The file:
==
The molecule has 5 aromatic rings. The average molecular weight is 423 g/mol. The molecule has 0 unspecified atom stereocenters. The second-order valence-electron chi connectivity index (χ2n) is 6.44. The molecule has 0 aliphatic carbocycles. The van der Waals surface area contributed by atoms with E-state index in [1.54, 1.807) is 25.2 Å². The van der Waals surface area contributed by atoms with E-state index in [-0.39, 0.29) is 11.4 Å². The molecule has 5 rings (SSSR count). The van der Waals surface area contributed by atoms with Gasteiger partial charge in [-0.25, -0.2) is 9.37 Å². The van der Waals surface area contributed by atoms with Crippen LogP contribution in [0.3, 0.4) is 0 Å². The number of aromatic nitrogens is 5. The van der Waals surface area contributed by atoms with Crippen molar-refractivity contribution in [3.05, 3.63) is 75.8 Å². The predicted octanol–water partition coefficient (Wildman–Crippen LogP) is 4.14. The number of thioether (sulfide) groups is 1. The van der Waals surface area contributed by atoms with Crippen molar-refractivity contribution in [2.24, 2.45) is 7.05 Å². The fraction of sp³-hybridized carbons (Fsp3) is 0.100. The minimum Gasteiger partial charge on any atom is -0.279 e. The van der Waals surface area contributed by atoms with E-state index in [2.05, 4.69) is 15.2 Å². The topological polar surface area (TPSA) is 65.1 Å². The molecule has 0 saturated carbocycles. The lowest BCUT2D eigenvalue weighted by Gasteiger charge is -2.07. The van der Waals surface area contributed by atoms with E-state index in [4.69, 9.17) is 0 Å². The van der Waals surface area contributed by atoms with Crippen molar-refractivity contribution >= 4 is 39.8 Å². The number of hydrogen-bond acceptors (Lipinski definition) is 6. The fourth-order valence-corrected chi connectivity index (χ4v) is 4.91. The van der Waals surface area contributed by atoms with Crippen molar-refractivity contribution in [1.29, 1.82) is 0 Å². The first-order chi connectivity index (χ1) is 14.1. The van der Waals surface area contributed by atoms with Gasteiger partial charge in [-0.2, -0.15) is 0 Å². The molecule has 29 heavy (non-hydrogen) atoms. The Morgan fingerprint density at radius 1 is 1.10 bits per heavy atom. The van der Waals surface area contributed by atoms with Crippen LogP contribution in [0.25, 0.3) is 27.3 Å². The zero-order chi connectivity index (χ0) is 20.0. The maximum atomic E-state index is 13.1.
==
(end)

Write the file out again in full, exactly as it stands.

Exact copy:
The molecule has 5 aromatic rings. The average molecular weight is 423 g/mol. The molecule has 0 unspecified atom stereocenters. The second-order valence-electron chi connectivity index (χ2n) is 6.44. The molecule has 0 aliphatic carbocycles. The van der Waals surface area contributed by atoms with E-state index in [1.54, 1.807) is 25.2 Å². The van der Waals surface area contributed by atoms with E-state index in [-0.39, 0.29) is 11.4 Å². The molecule has 5 rings (SSSR count). The van der Waals surface area contributed by atoms with Gasteiger partial charge in [-0.25, -0.2) is 9.37 Å². The van der Waals surface area contributed by atoms with Crippen LogP contribution in [0.3, 0.4) is 0 Å². The number of aromatic nitrogens is 5. The van der Waals surface area contributed by atoms with Crippen molar-refractivity contribution in [3.05, 3.63) is 75.8 Å². The predicted octanol–water partition coefficient (Wildman–Crippen LogP) is 4.14. The number of thioether (sulfide) groups is 1. The van der Waals surface area contributed by atoms with Crippen molar-refractivity contribution in [2.24, 2.45) is 7.05 Å². The fraction of sp³-hybridized carbons (Fsp3) is 0.100. The minimum Gasteiger partial charge on any atom is -0.279 e. The van der Waals surface area contributed by atoms with E-state index in [2.05, 4.69) is 15.2 Å². The topological polar surface area (TPSA) is 65.1 Å². The molecule has 0 saturated carbocycles. The lowest BCUT2D eigenvalue weighted by Gasteiger charge is -2.07. The van der Waals surface area contributed by atoms with E-state index in [4.69, 9.17) is 0 Å². The van der Waals surface area contributed by atoms with Crippen molar-refractivity contribution >= 4 is 39.8 Å². The number of hydrogen-bond acceptors (Lipinski definition) is 6. The fourth-order valence-corrected chi connectivity index (χ4v) is 4.91. The van der Waals surface area contributed by atoms with Crippen molar-refractivity contribution in [1.29, 1.82) is 0 Å². The first-order chi connectivity index (χ1) is 14.1. The van der Waals surface area contributed by atoms with Gasteiger partial charge in [-0.2, -0.15) is 0 Å². The molecule has 29 heavy (non-hydrogen) atoms. The Morgan fingerprint density at radius 1 is 1.10 bits per heavy atom. The van der Waals surface area contributed by atoms with Crippen LogP contribution in [0.25, 0.3) is 27.3 Å². The zero-order chi connectivity index (χ0) is 20.0. The maximum atomic E-state index is 13.1.